Become a Catalyst member

Join the conversation

We encourage our readers to leave comments and engage in dialogue about our stories. But before you do, please check out our "rules of the road."

Subscribe to catalyst-chicago.org by e-mail

catalyst-chicago.org feeds

Current Issue

Drugs in schools

Most drug violations in CPS involve an ounce or less of marijuana. Schools are quick to call police, yet rarely have the resources to offer education, counseling or other non-punitive help to students.

Slow payments hurt universal preschool

Springfield’s inability to pay its bills on time is slowing the expansion of Illinois’ universal preschool programs. 

“Outside of Chicago and Chicago Public Schools, people are not getting paid,” says Sessy Nyman, vice president of public policy and government relations for the advocacy group Illinois Action for Children. 

Chicago’s programs are unaffected because 37 percent of the Early Childhood Block Grant for 0-5 programs goes to CPS and is administered through a separate grant process.

However, for current Preschool for All providers in other parts of the state, that means not being able to pay teachers, a significant chunk of their budgets. For new programs that are trying to get up and running, the effect is just as harmful, Nyman says.

Springfield’s inability to pay its bills on time is slowing the expansion of Illinois’ universal preschool programs. 

“Outside of Chicago and Chicago Public Schools, people are not getting paid,” says Sessy Nyman, vice president of public policy and government relations for the advocacy group Illinois Action for Children. 

Chicago’s programs are unaffected because 37 percent of the Early Childhood Block Grant for 0-5 programs goes to CPS and is administered through a separate grant process.

However, for current Preschool for All providers in other parts of the state, that means not being able to pay teachers, a significant chunk of their budgets. For new programs that are trying to get up and running, the effect is just as harmful, Nyman says.

“With anything new, there are start-up costs,” she explains, noting that preschool centers need funds upfront to pay for educational materials, new furniture and teachers who are certified in early childhood education.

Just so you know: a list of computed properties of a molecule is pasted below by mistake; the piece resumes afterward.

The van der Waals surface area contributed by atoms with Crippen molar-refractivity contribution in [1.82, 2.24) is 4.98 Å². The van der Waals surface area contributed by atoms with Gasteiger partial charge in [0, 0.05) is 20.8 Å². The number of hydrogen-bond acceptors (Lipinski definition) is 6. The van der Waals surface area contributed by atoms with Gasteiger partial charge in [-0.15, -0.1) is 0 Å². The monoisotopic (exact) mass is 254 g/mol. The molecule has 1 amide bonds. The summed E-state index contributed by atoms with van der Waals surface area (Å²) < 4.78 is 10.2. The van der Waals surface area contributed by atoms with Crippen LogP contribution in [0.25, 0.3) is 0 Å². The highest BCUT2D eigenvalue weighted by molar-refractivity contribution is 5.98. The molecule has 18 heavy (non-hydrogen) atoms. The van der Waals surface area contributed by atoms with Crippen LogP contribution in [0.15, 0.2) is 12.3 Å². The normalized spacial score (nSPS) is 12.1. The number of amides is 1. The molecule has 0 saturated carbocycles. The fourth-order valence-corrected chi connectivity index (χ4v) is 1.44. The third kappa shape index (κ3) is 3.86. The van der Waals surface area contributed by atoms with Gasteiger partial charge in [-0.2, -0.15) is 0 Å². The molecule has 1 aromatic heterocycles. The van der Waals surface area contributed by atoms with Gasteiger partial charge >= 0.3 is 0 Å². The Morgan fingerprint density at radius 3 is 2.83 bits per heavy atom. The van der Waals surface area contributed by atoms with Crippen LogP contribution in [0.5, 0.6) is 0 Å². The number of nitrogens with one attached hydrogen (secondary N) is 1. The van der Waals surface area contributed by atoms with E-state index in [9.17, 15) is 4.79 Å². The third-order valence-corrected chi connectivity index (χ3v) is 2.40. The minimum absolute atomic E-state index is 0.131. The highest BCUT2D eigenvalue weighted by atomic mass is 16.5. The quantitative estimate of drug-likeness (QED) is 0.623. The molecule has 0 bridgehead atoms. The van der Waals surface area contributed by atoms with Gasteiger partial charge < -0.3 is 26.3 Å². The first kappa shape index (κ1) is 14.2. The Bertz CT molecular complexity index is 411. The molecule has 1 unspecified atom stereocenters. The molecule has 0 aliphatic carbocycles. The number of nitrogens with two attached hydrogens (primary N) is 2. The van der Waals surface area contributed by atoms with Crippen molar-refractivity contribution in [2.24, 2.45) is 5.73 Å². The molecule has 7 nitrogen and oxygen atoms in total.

Michelle’s Place Child Care Center in downstate Cahokia is an example. Last year, the center, whose small charges are overwhelmingly from low-income families, applied for and received funding to open one Preschool for All classroom. The classroom was slated to open last August, but funding didn’t come through until December, which delayed opening until January.

“You can’t do it without the dollars,” says owner Michelle Wright, who has operated a child care center for the last four years and currently cares for 76 children. “We didn’t have the money to get a [certified] teacher.  We could not buy new equipment, so we cleaned and repaired what we had. It was stressful and it was rough, but I just used what I had until I got the funding.”

State education officials are aware of the problem.

“We know that the some programs are suffering because they are not being paid in a timely manner,” says Kay Henderson, who oversees Illinois’ early childhood education programs. “There are rumors that some programs have closed, but no program that I am funding has closed down.”

However, one preschool program in downstate O’Fallon was shuttered as a result of the state’s cash-flow problems. Our World Childcare and Adult Day Services was a multigenerational program that was almost 100 percent dependent on state funding.

“That center’s funding was primarily for its adult day care center,” explains Walter Denton, a city administrator for O’Fallon. “When the state was delinquent in its payments, the center could not make its payroll and had to close.”

In a statement released last month, state Comptroller Dan Hynes said Illinois had a $6 billion backlog of outstanding bills, including a $1.4 billion short-term loan that had to be repaid by the end of June. He also voiced his support for legislative proposals that would protect vendors when the state is delinquent in paying bills.

Meanwhile, the recession’s negative impact on efforts to expand state-funded preschools has made national news. Nine states have announced cuts to state pre-kindergarten programs, according to Steven Barnett, a co-director of the National Institute for Early Education Research. And two others are considering cutbacks.

Congress has increased federal funding for preschool education as a part of President Obama’s economic stimulus package. Henderson expects Illinois will get an extra $12.5 million increase in its Early Childhood Block Grant, bringing the total to $393 million. Most of the money is earmarked for Preschool for All and 0-5 programs.

Posted by: Debra Williams

Add A Comment

Add your comment

The content of this field is kept private and will not be shown publicly.